Team Leader : Laszlo TORA
Department : Development and stem cells
RNA polymerase II (Pol II) transcription initiation requires the stepwise assembly of protein complexes on core promoters forming the preinitiation complex (PIC), as a result of interactions with enhancers, transcription factors and transcriptional co-activators. A functional PIC is composed of Pol II and 6 multi-protein complexes called general transcription factors (GTFs): TFIIA, TFIIB, TFIID, TFIIE, THIIF and TFIIH. TFIID is an evolutionary conserved GTF from yeast to mammals and plays a major role in transcription initiation as it is the first GTF to initiate PIC assembly by recognizing the promoter sequences. TFIID is a large multi-protein complex composed of the TATA binding protein (TBP) and 13 TBP-associated factors (TAF1-13) in metazoans.
The traditional text-book model suggesting that transcription initiation is always regulated by the same transcription complexes has been challenged in metazoans in the last decade:
- in some specific cellular contexts, Pol II transcription is unaffected by the absence of certain TAFs and even TBP, suggesting that transcription initiation might be mediated by partial TFIID complexes. In particular, mutations in TAF1, TAF2, TAF4, TAF6, TAF8 and TAF13 have been identified in human patients with neurodevelopmental disorders (ND) and intellectual deficiencies, forming a new class of NDs called "TAFopathies".
- Several TAFs have paralogs, some of which are associated with specific cell lineages, suggesting that there are in fact several TFIIDs complexes
- three metazoan TBP homologues were identified on the basis of their conservation of the characteristic C-terminal DNA-binding domain that could form TFIID-like complexes. We have recently shown that during oocyte growth, TFIID is not present, being replaced by an oocyte-specific TBPL2/TFIIA complex.
Our projects focus on studying the variability and functionality of these different transcription initiation machineries during differentiation but also in pathological conditions.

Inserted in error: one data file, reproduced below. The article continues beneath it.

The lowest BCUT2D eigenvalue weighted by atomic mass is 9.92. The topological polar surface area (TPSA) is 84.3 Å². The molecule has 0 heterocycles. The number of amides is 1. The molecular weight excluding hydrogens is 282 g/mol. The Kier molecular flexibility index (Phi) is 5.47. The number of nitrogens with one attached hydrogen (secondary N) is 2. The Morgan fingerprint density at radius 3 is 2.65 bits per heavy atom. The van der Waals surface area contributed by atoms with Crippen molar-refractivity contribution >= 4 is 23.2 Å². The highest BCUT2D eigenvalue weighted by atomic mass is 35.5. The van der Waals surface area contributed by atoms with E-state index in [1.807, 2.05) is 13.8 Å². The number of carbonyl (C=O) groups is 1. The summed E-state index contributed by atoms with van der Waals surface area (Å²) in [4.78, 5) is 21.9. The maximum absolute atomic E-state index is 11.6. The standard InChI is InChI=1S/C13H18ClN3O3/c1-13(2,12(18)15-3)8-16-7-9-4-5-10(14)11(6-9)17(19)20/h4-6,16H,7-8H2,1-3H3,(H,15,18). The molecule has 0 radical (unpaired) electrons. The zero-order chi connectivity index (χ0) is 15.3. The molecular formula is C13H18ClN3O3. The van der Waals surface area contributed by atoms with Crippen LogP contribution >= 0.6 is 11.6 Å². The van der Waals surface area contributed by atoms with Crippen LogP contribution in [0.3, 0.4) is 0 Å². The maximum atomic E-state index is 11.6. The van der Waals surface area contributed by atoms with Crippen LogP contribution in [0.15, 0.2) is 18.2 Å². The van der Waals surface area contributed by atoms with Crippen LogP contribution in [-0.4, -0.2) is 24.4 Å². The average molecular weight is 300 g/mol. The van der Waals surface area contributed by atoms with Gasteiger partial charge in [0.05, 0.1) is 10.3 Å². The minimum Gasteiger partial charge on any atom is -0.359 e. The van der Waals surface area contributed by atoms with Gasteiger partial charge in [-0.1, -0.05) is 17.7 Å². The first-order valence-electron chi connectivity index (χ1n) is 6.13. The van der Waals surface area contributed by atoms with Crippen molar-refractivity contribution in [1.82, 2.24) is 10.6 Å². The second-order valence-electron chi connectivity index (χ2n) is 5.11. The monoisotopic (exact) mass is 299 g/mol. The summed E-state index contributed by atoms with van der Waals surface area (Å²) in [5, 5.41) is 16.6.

- What is the nature and variability of the protein complexes associated with Pol II transcription initiation?
- How does this variability, under normal conditions or in human pathologies, influence Pol II-mediated gene expression?
Axis 1: Transitions in transcription initiation machinery from oocyte growth to zygotic genome activation
Between the end of gametogenesis and the beginning of embryonic development, there are two transcriptional context transitions:
- the initiation of transcription during oocyte growth is mediated by the TBPL2/TFIIA complex instead of TFIID allowing the establishment of the maternal transcriptome.
- At the end of oocyte growth, transcription stops. The steps of oocyte maturation, fertilization and early development are therefore controlled by the regulation of the stability and translatability of the maternal transcriptome. Transcription does not resume until before the first division, at the time of zygotic genome activation (ZGA). The nature of the protein complexes involved in the initiation of transcription during this second transition is not known.
Axis 2: Pathologies associated with variability within the protein complexes associated with transcription initiation
Our aim is to better understand the functionality of the complexes involved in transcription initiation by generating mutations or by studying mutations associated with pathologies such as TAFopathies.
- What can we learn about the mechanisms of transcription initiation from mutations in transcription complexes?
- What can we learn about molecular pathological mechanisms?
- patient’s cells
- mouse models replicating the mutations identified in patients to study the effects at a whole organism scale and to derive embryonic stem cells and differentiate them into neural progenitors and neurons for molecular studies
- in the long term, we want to reproduce the mutations in hiPSCs (human induced pluripotent stem cells) to study the molecular effects in differentiated cells (2D or organoids)
Synthetic Communications ; Volume: 29 ; Page: 167-174
Journal of Organic Chemistry ; Volume: 63 ; Page: 7244-7257
Tetrahedron Letters ; Volume: 39 ; Page: 2321-2324
Tetrahedron Letters ; Volume: 38 ; Page: 7527-7530